Do Men Mother?

FIRA researcher Andrea Doucet chose a clever and provocative title for her first academic book.

Do Men Mother? Fathering, Care and Domestic Responsibility, published by University of Toronto Press in the fall of 2006, was based on a four-year, in-depth qualitative study of primary caregiver fathers by the associate professor of sociology at Carleton University. Doucet, currently the co-leader of FIRA’s New Fathers Cluster (LINK), interviewed over one hundred stay-home fathers and single parent fathers to take a close look at how some Canadian men are breaking the moulds of traditional parenting roles.

Doucet argues that, while there are both “gender differences and gender similarities in parenting,” men in fact, do not mother and that, rather than see fathers as substitutes for mothers, we should pay more attention to the unique, positive masculine qualities they bring to parenting. This is not to suggest that fathering and mothering are completely different and must ever remain so. In fact, Doucet writes, “there are times and places where men’s caregiving is so impeccably close to what we consider mothering that gender seems to fall completely away, leaving only the image of a loving parent and child.” Even so, Doucet asserts that it is not possible to separate parenting roles from what it means to be a man or a woman in society

  Doucet’s key findings:

• Compared to women, men’s social and psychological preparation for caring for children takes place in a more compressed time frame. “The men in my study, and these were primary caregivers, all said that it never crossed their mind that they would be a stay-home father, looking after children,” she explains. Women, on the other hand, start thinking and planning around their childbearing and reproductive capacities when they first get their menstrual periods.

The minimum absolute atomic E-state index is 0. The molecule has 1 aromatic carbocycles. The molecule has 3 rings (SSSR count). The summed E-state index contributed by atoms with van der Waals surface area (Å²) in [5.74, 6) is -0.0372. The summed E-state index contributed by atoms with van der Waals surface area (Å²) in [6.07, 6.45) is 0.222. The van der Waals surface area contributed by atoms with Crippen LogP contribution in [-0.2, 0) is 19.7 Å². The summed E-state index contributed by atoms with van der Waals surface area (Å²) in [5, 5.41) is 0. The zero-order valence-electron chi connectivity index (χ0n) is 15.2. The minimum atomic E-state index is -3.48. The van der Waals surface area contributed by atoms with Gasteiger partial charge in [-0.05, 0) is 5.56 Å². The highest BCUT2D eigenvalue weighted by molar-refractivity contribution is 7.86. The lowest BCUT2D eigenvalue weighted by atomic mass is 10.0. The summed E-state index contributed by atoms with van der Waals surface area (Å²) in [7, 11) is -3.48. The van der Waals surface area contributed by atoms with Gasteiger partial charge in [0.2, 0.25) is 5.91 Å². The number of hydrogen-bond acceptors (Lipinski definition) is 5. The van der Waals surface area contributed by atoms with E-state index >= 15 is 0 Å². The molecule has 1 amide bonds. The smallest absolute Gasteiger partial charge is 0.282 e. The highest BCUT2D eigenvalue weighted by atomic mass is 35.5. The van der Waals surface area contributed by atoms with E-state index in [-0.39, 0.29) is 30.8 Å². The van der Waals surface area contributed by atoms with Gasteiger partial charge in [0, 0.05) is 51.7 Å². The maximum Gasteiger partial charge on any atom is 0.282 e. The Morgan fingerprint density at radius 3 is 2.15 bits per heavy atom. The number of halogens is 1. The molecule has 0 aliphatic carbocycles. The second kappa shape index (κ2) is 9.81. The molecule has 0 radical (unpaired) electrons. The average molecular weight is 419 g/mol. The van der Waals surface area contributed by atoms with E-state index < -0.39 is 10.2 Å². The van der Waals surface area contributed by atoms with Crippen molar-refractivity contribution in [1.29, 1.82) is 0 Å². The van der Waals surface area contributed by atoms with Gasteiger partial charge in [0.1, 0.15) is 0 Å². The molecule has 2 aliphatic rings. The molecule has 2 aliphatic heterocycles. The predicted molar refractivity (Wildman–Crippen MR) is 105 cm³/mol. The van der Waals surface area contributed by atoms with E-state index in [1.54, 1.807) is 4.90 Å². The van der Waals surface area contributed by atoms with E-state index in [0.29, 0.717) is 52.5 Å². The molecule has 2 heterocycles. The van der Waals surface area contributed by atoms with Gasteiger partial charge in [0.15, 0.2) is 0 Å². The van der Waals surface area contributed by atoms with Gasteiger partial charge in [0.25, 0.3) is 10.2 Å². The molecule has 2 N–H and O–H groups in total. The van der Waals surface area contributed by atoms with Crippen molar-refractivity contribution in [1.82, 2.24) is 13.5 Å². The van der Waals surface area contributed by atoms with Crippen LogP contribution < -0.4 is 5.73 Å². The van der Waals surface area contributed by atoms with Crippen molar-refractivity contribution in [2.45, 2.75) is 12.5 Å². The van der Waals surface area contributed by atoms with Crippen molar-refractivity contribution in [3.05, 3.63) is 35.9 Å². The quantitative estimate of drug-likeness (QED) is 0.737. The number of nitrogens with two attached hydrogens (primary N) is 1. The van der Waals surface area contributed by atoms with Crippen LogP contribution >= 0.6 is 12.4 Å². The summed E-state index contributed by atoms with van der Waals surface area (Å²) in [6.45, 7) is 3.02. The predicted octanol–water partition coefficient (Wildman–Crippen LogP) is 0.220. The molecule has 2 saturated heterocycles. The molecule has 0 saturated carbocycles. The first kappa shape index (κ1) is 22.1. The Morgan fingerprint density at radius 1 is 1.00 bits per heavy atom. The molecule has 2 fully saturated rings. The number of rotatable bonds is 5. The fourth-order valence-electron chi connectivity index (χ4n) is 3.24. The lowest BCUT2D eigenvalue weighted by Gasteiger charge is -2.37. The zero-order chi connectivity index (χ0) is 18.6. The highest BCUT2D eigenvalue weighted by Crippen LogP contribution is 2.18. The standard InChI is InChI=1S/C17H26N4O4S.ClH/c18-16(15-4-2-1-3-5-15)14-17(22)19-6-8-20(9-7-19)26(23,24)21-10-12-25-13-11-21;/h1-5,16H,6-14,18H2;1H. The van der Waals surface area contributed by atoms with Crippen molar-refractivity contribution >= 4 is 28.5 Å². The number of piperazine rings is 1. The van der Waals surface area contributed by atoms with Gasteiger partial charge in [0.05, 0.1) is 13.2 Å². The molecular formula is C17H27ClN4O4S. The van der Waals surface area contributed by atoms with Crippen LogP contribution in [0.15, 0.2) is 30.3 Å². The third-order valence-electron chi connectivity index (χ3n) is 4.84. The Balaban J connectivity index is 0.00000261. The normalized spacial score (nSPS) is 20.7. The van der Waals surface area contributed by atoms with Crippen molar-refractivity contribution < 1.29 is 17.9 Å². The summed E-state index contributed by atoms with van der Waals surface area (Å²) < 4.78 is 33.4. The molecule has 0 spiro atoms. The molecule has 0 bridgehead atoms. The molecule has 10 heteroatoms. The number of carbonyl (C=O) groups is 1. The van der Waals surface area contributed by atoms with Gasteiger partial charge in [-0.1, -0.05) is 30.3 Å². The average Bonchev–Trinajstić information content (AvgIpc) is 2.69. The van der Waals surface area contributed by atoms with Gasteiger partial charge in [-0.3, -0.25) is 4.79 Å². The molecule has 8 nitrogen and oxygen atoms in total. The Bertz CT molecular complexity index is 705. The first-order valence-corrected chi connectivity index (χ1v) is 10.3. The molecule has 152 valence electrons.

• Most stay-home fathers do not relinquish their tie to the work place the way stay-home mothers did in the 1960’s. “About half of the fathers in my study were working either part-time or flexibly from home and many were in a phase of career transition.”

• Having a father at home often results in shared parenting. “The mothers in my sample usually stayed very involved,” Doucet explains. “Most would step in and become the primary parent soon after they got home from work.”

Doucet’s discussion of fathering through the lens of maleness and masculinities, and her examination of the ways in which men and women work out various responsibilities to their children provides much insight, but not only into families where traditional parenting roles have been reversed. Her work also sheds light on the ongoing challenges today’s mothers and fathers face as they work out a new social blueprint for negotiating and sharing parenting roles in a more equitable and flexible way.

Do Men Mother? Fathering, Care and Domestic Responsibility, University of Toronto Press, 2006. Available through Chapters and